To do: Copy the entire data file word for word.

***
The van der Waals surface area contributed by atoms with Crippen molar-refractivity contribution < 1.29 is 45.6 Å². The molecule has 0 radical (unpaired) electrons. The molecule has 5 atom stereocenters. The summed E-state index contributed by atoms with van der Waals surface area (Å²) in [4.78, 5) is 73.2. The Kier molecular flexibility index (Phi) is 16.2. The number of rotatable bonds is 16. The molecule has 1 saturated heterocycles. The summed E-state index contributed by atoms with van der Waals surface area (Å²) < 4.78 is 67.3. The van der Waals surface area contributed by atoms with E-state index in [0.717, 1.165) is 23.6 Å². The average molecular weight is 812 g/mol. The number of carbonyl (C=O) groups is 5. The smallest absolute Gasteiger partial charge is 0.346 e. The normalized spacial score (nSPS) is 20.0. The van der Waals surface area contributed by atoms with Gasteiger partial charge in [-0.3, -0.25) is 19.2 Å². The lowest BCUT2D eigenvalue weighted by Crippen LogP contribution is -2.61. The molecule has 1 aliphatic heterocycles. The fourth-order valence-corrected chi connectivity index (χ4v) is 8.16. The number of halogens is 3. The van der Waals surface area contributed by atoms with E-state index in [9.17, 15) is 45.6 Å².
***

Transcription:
The van der Waals surface area contributed by atoms with Crippen molar-refractivity contribution < 1.29 is 45.6 Å². The molecule has 0 radical (unpaired) electrons. The molecule has 5 atom stereocenters. The summed E-state index contributed by atoms with van der Waals surface area (Å²) in [4.78, 5) is 73.2. The Kier molecular flexibility index (Phi) is 16.2. The number of rotatable bonds is 16. The molecule has 1 saturated heterocycles. The summed E-state index contributed by atoms with van der Waals surface area (Å²) < 4.78 is 67.3. The van der Waals surface area contributed by atoms with E-state index in [0.717, 1.165) is 23.6 Å². The average molecular weight is 812 g/mol. The number of carbonyl (C=O) groups is 5. The smallest absolute Gasteiger partial charge is 0.346 e. The normalized spacial score (nSPS) is 20.0. The van der Waals surface area contributed by atoms with Gasteiger partial charge in [-0.3, -0.25) is 19.2 Å². The lowest BCUT2D eigenvalue weighted by Crippen LogP contribution is -2.61. The molecule has 1 aliphatic heterocycles. The fourth-order valence-corrected chi connectivity index (χ4v) is 8.16. The number of halogens is 3. The van der Waals surface area contributed by atoms with E-state index in [9.17, 15) is 45.6 Å².